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US, Russia mum as Turkey escalates attacks against Kurdish groups in Syria and Iraq

Both the White House and the State Department remain silent as Turkey's military campaign against the PKK continues "full blast."
Relatives mourn over the caskets of 11 people killed in Turkish airstrikes.

Turkey’s military campaign against alleged Kurdistan Workers Party (PKK) targets in Syria and Iraq is continuing full blast with at least four fighters of the US-allied Syrian Democratic Forces (SDF) and four others from the outlawed PKK killed in drone strikes in northeast Syria and Kurdish-administered northern Iraq, Kurdish-led armed groups and Iraqi Kurdish security officials said. The Kurdish-led Autonomous Administration in North and Northeast Syria on Sunday denounced Russia and the US-led Global Coalition to Defeat the Islamic State (IS) in a statement over their silence in the face of the attacks.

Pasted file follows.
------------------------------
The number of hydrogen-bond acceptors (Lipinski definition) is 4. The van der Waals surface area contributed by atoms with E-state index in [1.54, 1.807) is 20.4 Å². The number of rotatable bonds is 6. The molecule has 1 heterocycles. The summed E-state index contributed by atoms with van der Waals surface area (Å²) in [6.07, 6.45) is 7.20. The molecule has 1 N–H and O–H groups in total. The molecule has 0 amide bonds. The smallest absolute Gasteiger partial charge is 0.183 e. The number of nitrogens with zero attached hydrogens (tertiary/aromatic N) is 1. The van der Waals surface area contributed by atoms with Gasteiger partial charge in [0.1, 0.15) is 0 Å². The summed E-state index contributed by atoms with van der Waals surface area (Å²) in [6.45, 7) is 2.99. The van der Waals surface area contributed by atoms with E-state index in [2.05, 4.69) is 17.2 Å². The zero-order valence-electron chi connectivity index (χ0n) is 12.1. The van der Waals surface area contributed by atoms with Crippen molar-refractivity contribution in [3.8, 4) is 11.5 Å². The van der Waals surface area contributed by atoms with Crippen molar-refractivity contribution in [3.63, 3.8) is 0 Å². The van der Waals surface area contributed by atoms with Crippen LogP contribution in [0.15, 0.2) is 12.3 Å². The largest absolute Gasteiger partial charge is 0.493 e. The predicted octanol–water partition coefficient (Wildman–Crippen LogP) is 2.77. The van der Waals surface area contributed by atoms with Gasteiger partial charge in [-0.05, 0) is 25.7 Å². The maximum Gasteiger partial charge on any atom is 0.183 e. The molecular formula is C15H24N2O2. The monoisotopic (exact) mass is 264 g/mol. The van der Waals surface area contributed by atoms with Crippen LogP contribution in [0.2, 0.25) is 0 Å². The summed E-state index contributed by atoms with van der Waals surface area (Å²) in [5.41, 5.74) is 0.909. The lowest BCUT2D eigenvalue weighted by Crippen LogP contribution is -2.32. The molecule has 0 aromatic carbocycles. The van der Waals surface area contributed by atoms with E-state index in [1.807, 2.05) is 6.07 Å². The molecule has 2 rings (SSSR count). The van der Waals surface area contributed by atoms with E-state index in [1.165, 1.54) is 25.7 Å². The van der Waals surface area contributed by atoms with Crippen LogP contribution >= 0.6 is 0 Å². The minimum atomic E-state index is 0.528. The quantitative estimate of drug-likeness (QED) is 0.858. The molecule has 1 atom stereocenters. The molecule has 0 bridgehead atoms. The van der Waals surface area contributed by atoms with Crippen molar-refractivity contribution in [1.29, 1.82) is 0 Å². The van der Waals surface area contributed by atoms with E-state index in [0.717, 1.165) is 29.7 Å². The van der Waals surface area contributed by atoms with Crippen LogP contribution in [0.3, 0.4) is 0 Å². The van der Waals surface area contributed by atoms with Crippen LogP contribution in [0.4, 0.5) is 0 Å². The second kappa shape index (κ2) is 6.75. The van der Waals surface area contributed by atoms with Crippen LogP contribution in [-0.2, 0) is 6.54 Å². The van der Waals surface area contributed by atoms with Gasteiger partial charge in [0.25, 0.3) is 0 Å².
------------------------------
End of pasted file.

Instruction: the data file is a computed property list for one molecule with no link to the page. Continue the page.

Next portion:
The assaults continued throughout the weekend when three civilians were injured as a result of Turkish shelling that targeted a village located south of Tell Tamar in northeast Syria, Kurdish media reported. That attack came after Turkish forces carried out 40 artillery strikes against the Kurdish majority enclave of Afrin in northern Syria, which was occupied by Turkey in 2018, Kurdish media said. The claims could not be independently verified; however, a low-intensity conflict between the SDF and Turkish-allied groups has been bubbling since Turkey’s wresting of Afrin from the Syrian Kurds. Dozens of civilians, including women and children, have perished in Turkish drone and air strikes, as previously documented by Al-Monitor